No motorways under Greens transport plan

Greens won’t support new motorways, claim B-doubles are a "safety risk" and want incentives to get freight on rail

By Brad Gardner | August 16, 2010

The Greens are pushing for an end to motorways in Sydney as part of its transport plan launched today.

The Sustainable Transport Plan for Sydney launched by the Greens Senate candidate for NSW, Lee Rhiannon, opposes new motorways and supports a decline in road funding.

Despite the trucking industry backing a Federal Government commitment to look at expanding the M5 and link the F3 to M2, Rhiannon says the projects must not go ahead because they will not reduce greenhouse gas emissions.

Instead, the transport plan wants more money poured into public transport at the expense of roads and for incentives to be introduced to encourage more freight to be carried on rail.

"The Greens seek a shift to sustainable transport – cycling, walking and heavy and light rail – to help the environment and combat air pollution. New motorway projects like the M5 duplication and M4 East should not proceed," the transport plan reads.

The Greens have also criticised the use of B-double combinations, saying they are "a considerable safety risk" and responsible for air pollution and congestion.

The party, which is pushing for the balance of power in the Senate after the August 21 election, wants more money for cycleways and greater planning to improve pedestrian safety.

This includes lower speed limits, separated walking paths, raised crossings and better street amenities such as shelters.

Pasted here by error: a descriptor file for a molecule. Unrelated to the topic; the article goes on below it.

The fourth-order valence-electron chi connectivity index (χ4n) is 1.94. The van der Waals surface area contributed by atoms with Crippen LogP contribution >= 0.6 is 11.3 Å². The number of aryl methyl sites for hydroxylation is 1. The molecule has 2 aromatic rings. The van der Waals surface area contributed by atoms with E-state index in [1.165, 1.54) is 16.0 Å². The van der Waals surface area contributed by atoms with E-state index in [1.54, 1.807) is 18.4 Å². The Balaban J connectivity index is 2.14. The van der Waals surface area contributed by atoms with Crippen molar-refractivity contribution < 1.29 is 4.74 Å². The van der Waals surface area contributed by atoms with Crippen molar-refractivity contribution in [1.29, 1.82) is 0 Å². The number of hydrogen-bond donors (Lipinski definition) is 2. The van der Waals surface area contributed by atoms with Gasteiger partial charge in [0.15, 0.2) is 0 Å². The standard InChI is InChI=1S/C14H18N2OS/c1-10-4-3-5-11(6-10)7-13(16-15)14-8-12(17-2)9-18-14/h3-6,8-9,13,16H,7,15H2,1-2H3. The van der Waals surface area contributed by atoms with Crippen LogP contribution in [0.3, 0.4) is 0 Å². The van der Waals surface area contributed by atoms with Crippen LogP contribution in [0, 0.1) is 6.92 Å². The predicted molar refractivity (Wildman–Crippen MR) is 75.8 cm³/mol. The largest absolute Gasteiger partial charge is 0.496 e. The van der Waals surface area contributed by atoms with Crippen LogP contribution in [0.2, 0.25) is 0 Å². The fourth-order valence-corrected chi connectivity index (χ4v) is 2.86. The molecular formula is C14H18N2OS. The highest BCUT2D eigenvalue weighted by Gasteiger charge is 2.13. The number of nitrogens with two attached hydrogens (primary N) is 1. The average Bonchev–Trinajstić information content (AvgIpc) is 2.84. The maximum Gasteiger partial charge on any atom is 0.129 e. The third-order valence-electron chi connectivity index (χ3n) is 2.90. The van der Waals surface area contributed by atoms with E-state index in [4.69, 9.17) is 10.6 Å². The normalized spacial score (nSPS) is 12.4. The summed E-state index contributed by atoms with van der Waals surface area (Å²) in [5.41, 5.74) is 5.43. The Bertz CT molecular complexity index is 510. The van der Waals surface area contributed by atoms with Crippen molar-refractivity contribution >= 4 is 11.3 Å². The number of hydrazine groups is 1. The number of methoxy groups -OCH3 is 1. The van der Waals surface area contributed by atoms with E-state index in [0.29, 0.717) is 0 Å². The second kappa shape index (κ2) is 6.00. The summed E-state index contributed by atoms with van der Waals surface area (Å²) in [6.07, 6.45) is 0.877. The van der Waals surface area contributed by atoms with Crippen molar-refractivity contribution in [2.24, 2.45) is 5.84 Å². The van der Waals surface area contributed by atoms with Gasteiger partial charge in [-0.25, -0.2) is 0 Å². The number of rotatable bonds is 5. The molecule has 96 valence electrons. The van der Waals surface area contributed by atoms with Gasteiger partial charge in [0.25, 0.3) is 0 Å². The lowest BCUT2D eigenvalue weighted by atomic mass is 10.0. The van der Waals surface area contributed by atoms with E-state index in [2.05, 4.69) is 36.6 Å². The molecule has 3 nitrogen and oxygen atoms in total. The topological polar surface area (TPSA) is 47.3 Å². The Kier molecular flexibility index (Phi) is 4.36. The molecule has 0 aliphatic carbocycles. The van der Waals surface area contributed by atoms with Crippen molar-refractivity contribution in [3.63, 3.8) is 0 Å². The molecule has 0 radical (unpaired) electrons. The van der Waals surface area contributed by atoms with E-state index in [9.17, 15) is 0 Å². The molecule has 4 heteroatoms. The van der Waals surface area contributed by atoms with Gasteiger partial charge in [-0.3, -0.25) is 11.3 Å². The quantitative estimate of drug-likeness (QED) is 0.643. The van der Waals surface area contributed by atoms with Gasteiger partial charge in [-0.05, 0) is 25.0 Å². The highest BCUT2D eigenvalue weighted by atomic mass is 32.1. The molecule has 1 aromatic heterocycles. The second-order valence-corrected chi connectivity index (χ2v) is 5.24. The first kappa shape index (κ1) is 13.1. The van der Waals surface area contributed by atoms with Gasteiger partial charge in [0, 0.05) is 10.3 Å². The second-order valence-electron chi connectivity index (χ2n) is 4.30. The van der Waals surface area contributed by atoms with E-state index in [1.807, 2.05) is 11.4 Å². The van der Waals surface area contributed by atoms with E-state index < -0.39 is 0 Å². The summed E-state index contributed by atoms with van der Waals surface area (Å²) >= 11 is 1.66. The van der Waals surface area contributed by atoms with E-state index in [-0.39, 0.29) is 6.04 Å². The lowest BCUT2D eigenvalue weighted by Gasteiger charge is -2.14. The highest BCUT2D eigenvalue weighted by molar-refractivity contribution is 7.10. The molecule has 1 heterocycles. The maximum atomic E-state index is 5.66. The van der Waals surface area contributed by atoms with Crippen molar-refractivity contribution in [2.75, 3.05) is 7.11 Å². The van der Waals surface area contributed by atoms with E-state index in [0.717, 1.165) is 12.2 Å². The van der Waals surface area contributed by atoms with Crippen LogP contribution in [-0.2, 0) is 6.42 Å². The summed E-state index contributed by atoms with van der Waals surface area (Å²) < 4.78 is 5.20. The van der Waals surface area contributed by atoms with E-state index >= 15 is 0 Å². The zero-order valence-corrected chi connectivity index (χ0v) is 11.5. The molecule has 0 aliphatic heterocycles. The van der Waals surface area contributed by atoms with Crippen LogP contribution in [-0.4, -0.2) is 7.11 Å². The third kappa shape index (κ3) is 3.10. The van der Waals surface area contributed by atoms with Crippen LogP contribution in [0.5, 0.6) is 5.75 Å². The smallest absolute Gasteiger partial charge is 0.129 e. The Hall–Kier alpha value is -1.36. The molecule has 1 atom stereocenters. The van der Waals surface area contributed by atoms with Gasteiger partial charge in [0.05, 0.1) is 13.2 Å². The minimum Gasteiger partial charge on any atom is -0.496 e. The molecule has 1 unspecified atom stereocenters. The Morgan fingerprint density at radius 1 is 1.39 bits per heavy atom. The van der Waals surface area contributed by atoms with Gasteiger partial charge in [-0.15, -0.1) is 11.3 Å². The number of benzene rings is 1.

In a sign of what the Greens may push for if they gain enough seats in the Senate, the transport plan also calls for sweeping road pricing reform recommended by Treasury secretary Ken Henry.

Henry earlier this year recommended the introduction of mass-distance-location pricing so trucks will be charged based on what they carry, the distance they travel and where they travel to.

According to the Greens, road pricing reform will ensure trucks pay for the damage they cause to the road network.

The Australian Trucking Association instead proposes a fuel-based charging system and a flat $400 registration fee for trucks and trailers.

The ATA last week supported Prime Minister Julia Gillard’s pledge to look at upgrading the M5 and to link the F3 to M2 if re-elected.

Under Gillard's plan, $150 million will be allocated for planning work to the F3 to M2 link.

ATA CEO Stuart St Clair says the connection is a major missing link in Sydney’s road network.

"Pennant Hills Road is one of the biggest bottlenecks in the Sydney road network. This $150 million project would go a long way to easing the pressure on traffic travelling to and from the state’s north," he says.

St Clair says the F3 to M2 upgrade will improve traffic access to the west, south and east of Sydney from North Sydney and country NSW.

The manager of the ATA NSW branch, Jill Lewis, says widening the M5 will be a boost for the trucking industry because it is the main freight corridor between south west Sydney, Port Botany and Sydney Airport.

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